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West Suffolk Council addresses why parts of the district look untidy

A council has addressed why parts of West Suffolk are looking ‘untidy’ after it reduced its use of weedkiller.

West Suffolk Council has left grassy areas around trees, signs, and lamp posts, which would have previously been sprayed with glyphosate, to encourage plant and insect life.

The authority said although these areas ‘look a little less untidy than before with a halo of growth’, they will be strimmed later in the growing season. This is to support biodiversity such as vital pollinators.

West Suffolk Council has addressed why parts of the district are looking ‘untidy’ after it reduced its use of weedkiller. Picture: West Suffolk Council
West Suffolk Council has addressed why parts of the district are looking ‘untidy’ after it reduced its use of weedkiller. Picture: West Suffolk Council

Larger areas are also deliberately being left uncut or pathways have been created through areas to support the environment.

However, the council does regularly cut other areas, such as playing areas and where residents have asked, and where safety is an issue, such as some verges.

Cllr Ian Shipp, cabinet member for leisure, said: “We know that grass cutting is important to our residents and views differ from we are not doing enough to we are doing too much.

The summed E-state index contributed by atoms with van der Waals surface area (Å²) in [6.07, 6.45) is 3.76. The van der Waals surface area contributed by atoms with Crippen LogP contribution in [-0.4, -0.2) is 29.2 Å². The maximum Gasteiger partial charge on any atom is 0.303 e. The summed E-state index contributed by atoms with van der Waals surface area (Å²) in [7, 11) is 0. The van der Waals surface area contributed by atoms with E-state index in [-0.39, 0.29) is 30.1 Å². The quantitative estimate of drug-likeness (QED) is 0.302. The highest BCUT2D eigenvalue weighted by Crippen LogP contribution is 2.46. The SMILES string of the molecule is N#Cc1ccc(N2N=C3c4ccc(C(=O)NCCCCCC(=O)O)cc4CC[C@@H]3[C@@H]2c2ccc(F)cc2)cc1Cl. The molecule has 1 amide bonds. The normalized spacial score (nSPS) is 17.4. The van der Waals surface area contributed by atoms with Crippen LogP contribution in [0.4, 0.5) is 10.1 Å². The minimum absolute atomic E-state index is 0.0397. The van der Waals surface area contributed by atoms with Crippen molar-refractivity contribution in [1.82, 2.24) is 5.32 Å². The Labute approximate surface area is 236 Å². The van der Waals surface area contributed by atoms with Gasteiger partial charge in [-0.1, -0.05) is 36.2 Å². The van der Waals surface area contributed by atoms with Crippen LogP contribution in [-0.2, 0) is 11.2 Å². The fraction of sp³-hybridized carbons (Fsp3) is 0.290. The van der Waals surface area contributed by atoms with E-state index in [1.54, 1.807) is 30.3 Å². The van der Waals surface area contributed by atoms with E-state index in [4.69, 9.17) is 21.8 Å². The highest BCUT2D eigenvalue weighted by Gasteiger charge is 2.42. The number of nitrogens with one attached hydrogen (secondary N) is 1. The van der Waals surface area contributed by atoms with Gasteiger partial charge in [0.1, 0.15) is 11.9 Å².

“Finding a balance can be a challenge, but through a range of measures and management techniques, we are working to ensure we find the right balance between safety, tidiness and allowing wildflowers to flourish.

“Even small areas around posts and poles that are being left and not treated with weedkiller may look untidy but provide essential habitats.

"Our grass cutting approach has been designed to provide a good balance to keep our green spaces safe and tidy, while at the same time giving wildflowers an opportunity to thrive.

“We regularly review our grounds maintenance to make improvements, and act on feedback from our local communities about their area.”

West Suffolk Council maintains a total area of 308 hectares (761 acres) of amenity grass, which amounts to just over 1,000 football pitches. Of this, around a quarter is classified as highway verge. These areas comprise thousands of disparate plots of land across the entire district.

The authority cuts the areas of amenity grass it is responsible for on a three week cycle which can be viewed here.

Suffolk County Council, the Highways agency or housing organisations are responsible for other areas of grass cutting and management on their land.

To send over your images of overgrown areas of West Suffolk, please email tamika.green@iliffepublishing.co.uk with where the picture was taken.